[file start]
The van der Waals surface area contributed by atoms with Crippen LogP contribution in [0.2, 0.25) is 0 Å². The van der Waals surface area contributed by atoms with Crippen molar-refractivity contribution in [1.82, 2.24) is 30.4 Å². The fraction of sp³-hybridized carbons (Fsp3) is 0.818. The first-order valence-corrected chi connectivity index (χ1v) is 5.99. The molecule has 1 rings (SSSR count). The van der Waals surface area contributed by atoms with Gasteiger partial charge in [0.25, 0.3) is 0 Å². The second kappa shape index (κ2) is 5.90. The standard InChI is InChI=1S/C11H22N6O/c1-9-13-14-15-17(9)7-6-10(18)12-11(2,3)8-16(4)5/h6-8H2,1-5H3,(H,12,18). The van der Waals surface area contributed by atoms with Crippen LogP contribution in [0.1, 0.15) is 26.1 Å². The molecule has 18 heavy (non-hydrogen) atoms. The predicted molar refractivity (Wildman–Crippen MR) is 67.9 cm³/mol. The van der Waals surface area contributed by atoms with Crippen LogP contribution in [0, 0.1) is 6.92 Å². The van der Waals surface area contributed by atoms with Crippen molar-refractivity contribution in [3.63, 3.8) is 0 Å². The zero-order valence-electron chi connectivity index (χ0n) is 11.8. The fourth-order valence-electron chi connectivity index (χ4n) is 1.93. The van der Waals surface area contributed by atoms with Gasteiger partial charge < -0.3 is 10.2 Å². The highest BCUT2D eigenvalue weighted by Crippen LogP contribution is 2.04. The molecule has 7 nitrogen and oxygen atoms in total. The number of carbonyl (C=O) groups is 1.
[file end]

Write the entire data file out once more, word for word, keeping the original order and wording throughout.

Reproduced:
The van der Waals surface area contributed by atoms with Crippen LogP contribution in [0.2, 0.25) is 0 Å². The van der Waals surface area contributed by atoms with Crippen molar-refractivity contribution in [1.82, 2.24) is 30.4 Å². The fraction of sp³-hybridized carbons (Fsp3) is 0.818. The first-order valence-corrected chi connectivity index (χ1v) is 5.99. The molecule has 1 rings (SSSR count). The van der Waals surface area contributed by atoms with Gasteiger partial charge in [0.25, 0.3) is 0 Å². The second kappa shape index (κ2) is 5.90. The standard InChI is InChI=1S/C11H22N6O/c1-9-13-14-15-17(9)7-6-10(18)12-11(2,3)8-16(4)5/h6-8H2,1-5H3,(H,12,18). The van der Waals surface area contributed by atoms with Crippen LogP contribution in [0.1, 0.15) is 26.1 Å². The molecule has 18 heavy (non-hydrogen) atoms. The predicted molar refractivity (Wildman–Crippen MR) is 67.9 cm³/mol. The van der Waals surface area contributed by atoms with Crippen LogP contribution in [0, 0.1) is 6.92 Å². The van der Waals surface area contributed by atoms with Crippen molar-refractivity contribution in [3.63, 3.8) is 0 Å². The zero-order valence-electron chi connectivity index (χ0n) is 11.8. The fourth-order valence-electron chi connectivity index (χ4n) is 1.93. The van der Waals surface area contributed by atoms with Gasteiger partial charge < -0.3 is 10.2 Å². The highest BCUT2D eigenvalue weighted by Crippen LogP contribution is 2.04. The molecule has 7 nitrogen and oxygen atoms in total. The number of carbonyl (C=O) groups is 1.